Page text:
4 Important Tips for Divorcing Parents

Divorce is never easy. I’m a product of a divorced home, raised by a single mother, and barely saw my father during my formative years. I saw and heard things no child should ever be subjected to. Divorce is very emotional, and sometimes both parents can have overwhelming emotions and act out against each other forgetting how the children will be affected. Although it wasn’t easy in the beginning, I knew my mother did the best that she could. As an adult now, I understand that my father stayed away because my mother was relentless in her vengeance towards him.

Then it was my turn. I’ve been divorced twice, and although it was difficult, my children were my top priority and my long island divorce lawyer was incredibly helpful in guiding me down the proper path. I vowed that I would not subject my children to anything that would be harmful to their self-esteem or make them feel like they should pick sides. Here are four tips on what divorcing parents should pay attention to when going through one of the hardest challenges in life:

  1. Don’t force your child to side with you.
    Although you may want your child to understand your side of the story, you should not give details on why the marriage is breaking up and how your spouse hurt you. Children need to see their parents as stable. Both parties should be invested in making sure the children feel secure and above all, that the divorce is not their fault.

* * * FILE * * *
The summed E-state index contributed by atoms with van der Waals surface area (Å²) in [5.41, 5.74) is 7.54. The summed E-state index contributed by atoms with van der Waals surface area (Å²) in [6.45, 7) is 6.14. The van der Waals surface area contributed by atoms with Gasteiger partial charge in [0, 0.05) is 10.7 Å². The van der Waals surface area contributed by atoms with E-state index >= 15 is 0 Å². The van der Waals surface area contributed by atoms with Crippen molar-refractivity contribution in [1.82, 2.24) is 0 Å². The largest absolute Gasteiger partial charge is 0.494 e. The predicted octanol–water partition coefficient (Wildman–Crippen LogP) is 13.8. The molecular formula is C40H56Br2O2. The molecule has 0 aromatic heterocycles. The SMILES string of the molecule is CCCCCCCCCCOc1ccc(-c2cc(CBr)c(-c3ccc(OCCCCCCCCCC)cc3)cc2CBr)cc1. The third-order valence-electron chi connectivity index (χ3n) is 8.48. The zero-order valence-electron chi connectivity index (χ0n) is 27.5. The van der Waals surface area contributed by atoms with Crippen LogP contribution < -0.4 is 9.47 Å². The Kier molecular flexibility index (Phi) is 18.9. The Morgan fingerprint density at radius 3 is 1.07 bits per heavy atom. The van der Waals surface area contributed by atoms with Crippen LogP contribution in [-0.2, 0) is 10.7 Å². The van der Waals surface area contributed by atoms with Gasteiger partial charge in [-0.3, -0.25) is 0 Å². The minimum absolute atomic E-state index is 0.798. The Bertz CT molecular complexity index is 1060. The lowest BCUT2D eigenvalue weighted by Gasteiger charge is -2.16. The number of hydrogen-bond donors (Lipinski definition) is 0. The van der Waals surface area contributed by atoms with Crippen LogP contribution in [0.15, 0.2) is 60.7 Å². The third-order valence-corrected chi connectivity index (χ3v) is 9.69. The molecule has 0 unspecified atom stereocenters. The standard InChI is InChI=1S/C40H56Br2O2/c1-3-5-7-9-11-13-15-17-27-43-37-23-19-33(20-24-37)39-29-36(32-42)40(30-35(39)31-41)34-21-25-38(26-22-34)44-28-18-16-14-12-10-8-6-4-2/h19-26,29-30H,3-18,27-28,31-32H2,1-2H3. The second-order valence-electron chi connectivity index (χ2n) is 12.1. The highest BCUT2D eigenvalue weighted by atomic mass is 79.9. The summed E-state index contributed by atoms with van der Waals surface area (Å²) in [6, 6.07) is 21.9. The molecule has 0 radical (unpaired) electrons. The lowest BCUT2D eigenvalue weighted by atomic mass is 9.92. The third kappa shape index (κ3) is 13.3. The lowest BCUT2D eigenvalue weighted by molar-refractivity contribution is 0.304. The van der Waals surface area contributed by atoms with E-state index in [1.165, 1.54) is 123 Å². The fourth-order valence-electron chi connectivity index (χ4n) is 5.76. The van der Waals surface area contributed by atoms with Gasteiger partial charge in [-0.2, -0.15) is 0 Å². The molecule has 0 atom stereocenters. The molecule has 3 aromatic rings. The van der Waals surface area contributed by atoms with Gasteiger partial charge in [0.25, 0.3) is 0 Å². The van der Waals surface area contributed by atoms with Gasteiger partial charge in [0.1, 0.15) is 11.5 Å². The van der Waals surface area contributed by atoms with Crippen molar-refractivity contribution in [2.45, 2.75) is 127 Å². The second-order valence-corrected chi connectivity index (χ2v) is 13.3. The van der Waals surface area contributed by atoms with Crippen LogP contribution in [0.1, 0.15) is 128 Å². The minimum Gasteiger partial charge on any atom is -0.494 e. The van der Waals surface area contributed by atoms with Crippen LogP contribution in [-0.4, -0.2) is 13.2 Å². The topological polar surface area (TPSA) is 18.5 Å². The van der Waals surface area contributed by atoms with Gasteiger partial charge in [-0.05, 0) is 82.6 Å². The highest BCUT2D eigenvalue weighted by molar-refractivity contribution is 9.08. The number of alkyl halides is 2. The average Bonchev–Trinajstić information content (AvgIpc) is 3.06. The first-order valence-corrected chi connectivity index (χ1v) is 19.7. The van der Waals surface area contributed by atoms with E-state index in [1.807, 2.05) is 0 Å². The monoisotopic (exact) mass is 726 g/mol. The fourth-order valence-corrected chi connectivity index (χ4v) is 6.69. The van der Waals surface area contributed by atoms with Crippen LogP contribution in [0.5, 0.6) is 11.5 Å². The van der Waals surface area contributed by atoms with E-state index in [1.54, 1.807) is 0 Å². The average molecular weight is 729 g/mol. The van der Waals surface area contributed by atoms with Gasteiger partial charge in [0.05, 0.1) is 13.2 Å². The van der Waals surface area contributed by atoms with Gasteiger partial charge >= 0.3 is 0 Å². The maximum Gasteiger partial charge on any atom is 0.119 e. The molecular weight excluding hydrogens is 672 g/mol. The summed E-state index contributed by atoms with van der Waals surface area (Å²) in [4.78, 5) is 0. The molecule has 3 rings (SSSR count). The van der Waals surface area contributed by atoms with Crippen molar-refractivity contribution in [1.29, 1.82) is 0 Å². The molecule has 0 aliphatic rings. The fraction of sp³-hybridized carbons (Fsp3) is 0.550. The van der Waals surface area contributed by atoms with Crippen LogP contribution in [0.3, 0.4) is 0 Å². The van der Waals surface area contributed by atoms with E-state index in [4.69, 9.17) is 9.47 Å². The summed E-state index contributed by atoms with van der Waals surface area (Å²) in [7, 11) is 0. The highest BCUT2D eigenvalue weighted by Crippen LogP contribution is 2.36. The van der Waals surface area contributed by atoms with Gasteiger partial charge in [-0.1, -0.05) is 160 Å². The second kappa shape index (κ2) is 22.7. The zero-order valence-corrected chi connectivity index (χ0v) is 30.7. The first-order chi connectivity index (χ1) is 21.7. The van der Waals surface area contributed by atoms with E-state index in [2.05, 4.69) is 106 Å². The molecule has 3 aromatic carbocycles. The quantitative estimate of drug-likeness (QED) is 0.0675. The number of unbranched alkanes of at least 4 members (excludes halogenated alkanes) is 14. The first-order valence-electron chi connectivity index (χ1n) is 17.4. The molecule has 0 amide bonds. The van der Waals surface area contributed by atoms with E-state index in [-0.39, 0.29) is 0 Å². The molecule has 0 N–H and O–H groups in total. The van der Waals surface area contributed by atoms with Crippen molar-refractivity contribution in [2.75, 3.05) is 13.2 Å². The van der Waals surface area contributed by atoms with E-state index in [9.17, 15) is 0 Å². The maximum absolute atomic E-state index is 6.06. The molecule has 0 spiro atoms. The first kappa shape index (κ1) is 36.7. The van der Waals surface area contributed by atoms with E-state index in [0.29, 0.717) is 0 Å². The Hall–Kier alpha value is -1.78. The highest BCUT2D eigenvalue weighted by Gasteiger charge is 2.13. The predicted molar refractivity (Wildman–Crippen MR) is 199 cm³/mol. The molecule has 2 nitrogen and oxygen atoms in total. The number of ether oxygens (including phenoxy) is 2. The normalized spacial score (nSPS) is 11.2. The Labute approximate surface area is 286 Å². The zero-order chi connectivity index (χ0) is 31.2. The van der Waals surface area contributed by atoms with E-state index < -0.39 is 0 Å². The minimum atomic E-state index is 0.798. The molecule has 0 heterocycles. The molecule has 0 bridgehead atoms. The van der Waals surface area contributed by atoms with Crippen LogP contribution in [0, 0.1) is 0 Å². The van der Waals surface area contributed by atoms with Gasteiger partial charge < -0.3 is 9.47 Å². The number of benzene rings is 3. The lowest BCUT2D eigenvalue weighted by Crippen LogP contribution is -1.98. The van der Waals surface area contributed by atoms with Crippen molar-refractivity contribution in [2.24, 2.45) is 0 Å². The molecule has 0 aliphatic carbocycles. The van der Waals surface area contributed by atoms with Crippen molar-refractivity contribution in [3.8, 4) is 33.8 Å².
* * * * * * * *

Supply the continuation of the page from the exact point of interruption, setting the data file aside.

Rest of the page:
2. Keep arguments behind closed doors
    Don’t’ argue in front of the children or where they can still hear you. This probably should have been the number one tip, but this is something that many parents fail to put the brakes on. We know we shouldn’t do it, but emotions take over again, and words just fly out. Many children learn about relationships from watching their parents. If you constantly argue or yell at each other in front of them, they will grow up to think that this is just the relationship norm. Arguing in front of your children could lead them to unhealthy and strained relationships of their own as they grow into adulthood.

  3. Be on the same page
    When it comes to co-parenting, you should be on the same page in how the children should be raised. If one parent isn’t comfortable with the other parent’s decision making or rules, then talk calmly about it and come to an agreement. For example, the children should have the same bedtimes and homework rules at both parent’s residences. If you’re having trouble working these issues out, consult with your divorce lawyer to work out an agreement for both parties. In specific cases you may even need to get an estate attorney long island involved if you are splitting large amounts of assets.

  4. Don’t talk negative about your ex
    Both of my own parents were good for this one. Your personal opinion of your spouse is not your child’s business. Many courts frown upon this when it comes to custody issues, so be careful what you say in front of your child about the other parent. It could be hurtful for your child to hear. Make sure you keep the same rules with your family members. Tell them it’s not ok to discuss your divorce or your relationship issues that you are encountering with your ex-spouse. Both parents shouldn’t speak negatively about the others family members either.

At the end of the day, all parents want their children to grow up with a healthy view on relationships. It’s hard to keep all of the above in mind in the heat of the moment, but you will see how well-adjusted and happy your children will be throughout their childhood if you just follow some simple parenting rules.